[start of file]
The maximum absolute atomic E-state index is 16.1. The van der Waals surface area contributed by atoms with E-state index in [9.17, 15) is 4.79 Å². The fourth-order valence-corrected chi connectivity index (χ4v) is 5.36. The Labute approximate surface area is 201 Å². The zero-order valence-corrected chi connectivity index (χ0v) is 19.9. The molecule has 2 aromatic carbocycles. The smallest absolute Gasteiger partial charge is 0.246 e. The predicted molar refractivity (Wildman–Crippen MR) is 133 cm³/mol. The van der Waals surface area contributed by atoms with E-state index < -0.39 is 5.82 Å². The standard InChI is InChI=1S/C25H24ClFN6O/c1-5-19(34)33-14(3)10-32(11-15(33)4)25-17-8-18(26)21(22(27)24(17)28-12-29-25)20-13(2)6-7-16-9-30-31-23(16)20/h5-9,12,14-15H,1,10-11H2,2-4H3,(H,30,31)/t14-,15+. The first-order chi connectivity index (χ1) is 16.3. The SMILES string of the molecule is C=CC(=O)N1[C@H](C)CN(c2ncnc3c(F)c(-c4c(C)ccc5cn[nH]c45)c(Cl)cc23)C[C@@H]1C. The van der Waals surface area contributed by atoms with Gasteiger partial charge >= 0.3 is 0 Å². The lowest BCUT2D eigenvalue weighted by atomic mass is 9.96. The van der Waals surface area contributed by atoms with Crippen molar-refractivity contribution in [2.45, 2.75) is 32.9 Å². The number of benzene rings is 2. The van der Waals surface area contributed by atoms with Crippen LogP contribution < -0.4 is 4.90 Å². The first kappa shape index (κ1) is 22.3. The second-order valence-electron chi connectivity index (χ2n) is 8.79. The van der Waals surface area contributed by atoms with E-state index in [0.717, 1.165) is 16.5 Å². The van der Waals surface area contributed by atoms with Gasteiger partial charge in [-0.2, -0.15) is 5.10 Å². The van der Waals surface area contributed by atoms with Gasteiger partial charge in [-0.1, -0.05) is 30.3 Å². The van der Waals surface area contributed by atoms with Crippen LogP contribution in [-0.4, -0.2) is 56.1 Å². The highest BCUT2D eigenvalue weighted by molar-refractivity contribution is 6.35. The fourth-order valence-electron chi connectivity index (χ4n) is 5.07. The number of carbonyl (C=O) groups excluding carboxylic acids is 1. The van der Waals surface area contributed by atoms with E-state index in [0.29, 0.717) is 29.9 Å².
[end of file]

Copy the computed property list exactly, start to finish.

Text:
The maximum absolute atomic E-state index is 16.1. The van der Waals surface area contributed by atoms with E-state index in [9.17, 15) is 4.79 Å². The fourth-order valence-corrected chi connectivity index (χ4v) is 5.36. The Labute approximate surface area is 201 Å². The zero-order valence-corrected chi connectivity index (χ0v) is 19.9. The molecule has 2 aromatic carbocycles. The smallest absolute Gasteiger partial charge is 0.246 e. The predicted molar refractivity (Wildman–Crippen MR) is 133 cm³/mol. The van der Waals surface area contributed by atoms with E-state index < -0.39 is 5.82 Å². The standard InChI is InChI=1S/C25H24ClFN6O/c1-5-19(34)33-14(3)10-32(11-15(33)4)25-17-8-18(26)21(22(27)24(17)28-12-29-25)20-13(2)6-7-16-9-30-31-23(16)20/h5-9,12,14-15H,1,10-11H2,2-4H3,(H,30,31)/t14-,15+. The first-order chi connectivity index (χ1) is 16.3. The SMILES string of the molecule is C=CC(=O)N1[C@H](C)CN(c2ncnc3c(F)c(-c4c(C)ccc5cn[nH]c45)c(Cl)cc23)C[C@@H]1C. The van der Waals surface area contributed by atoms with Gasteiger partial charge >= 0.3 is 0 Å². The lowest BCUT2D eigenvalue weighted by atomic mass is 9.96. The van der Waals surface area contributed by atoms with Crippen molar-refractivity contribution in [2.45, 2.75) is 32.9 Å². The number of benzene rings is 2. The van der Waals surface area contributed by atoms with Crippen LogP contribution < -0.4 is 4.90 Å². The first kappa shape index (κ1) is 22.3. The second-order valence-electron chi connectivity index (χ2n) is 8.79. The van der Waals surface area contributed by atoms with E-state index in [0.717, 1.165) is 16.5 Å². The van der Waals surface area contributed by atoms with Gasteiger partial charge in [-0.2, -0.15) is 5.10 Å². The van der Waals surface area contributed by atoms with Gasteiger partial charge in [-0.1, -0.05) is 30.3 Å². The van der Waals surface area contributed by atoms with Crippen LogP contribution in [-0.4, -0.2) is 56.1 Å². The highest BCUT2D eigenvalue weighted by molar-refractivity contribution is 6.35. The fourth-order valence-electron chi connectivity index (χ4n) is 5.07. The number of carbonyl (C=O) groups excluding carboxylic acids is 1. The van der Waals surface area contributed by atoms with E-state index in [0.29, 0.717) is 29.9 Å².